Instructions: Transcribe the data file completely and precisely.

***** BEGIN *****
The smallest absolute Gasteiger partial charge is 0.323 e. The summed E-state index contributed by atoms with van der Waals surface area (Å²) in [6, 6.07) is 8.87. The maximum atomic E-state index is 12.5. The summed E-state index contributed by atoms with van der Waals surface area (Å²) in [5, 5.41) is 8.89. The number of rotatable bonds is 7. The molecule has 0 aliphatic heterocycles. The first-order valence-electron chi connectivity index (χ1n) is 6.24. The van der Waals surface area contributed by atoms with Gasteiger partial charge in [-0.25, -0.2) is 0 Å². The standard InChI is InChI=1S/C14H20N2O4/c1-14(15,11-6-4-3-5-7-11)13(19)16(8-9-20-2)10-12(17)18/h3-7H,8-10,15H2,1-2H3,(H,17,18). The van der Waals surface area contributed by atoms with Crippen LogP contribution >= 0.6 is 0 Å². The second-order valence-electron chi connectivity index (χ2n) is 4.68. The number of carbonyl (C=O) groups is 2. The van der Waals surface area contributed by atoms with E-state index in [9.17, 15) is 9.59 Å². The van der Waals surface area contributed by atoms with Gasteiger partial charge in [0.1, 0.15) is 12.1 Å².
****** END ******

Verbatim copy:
The smallest absolute Gasteiger partial charge is 0.323 e. The summed E-state index contributed by atoms with van der Waals surface area (Å²) in [6, 6.07) is 8.87. The maximum atomic E-state index is 12.5. The summed E-state index contributed by atoms with van der Waals surface area (Å²) in [5, 5.41) is 8.89. The number of rotatable bonds is 7. The molecule has 0 aliphatic heterocycles. The first-order valence-electron chi connectivity index (χ1n) is 6.24. The van der Waals surface area contributed by atoms with Gasteiger partial charge in [-0.25, -0.2) is 0 Å². The standard InChI is InChI=1S/C14H20N2O4/c1-14(15,11-6-4-3-5-7-11)13(19)16(8-9-20-2)10-12(17)18/h3-7H,8-10,15H2,1-2H3,(H,17,18). The van der Waals surface area contributed by atoms with Crippen LogP contribution >= 0.6 is 0 Å². The second-order valence-electron chi connectivity index (χ2n) is 4.68. The number of carbonyl (C=O) groups is 2. The van der Waals surface area contributed by atoms with E-state index in [9.17, 15) is 9.59 Å². The van der Waals surface area contributed by atoms with Gasteiger partial charge in [0.1, 0.15) is 12.1 Å².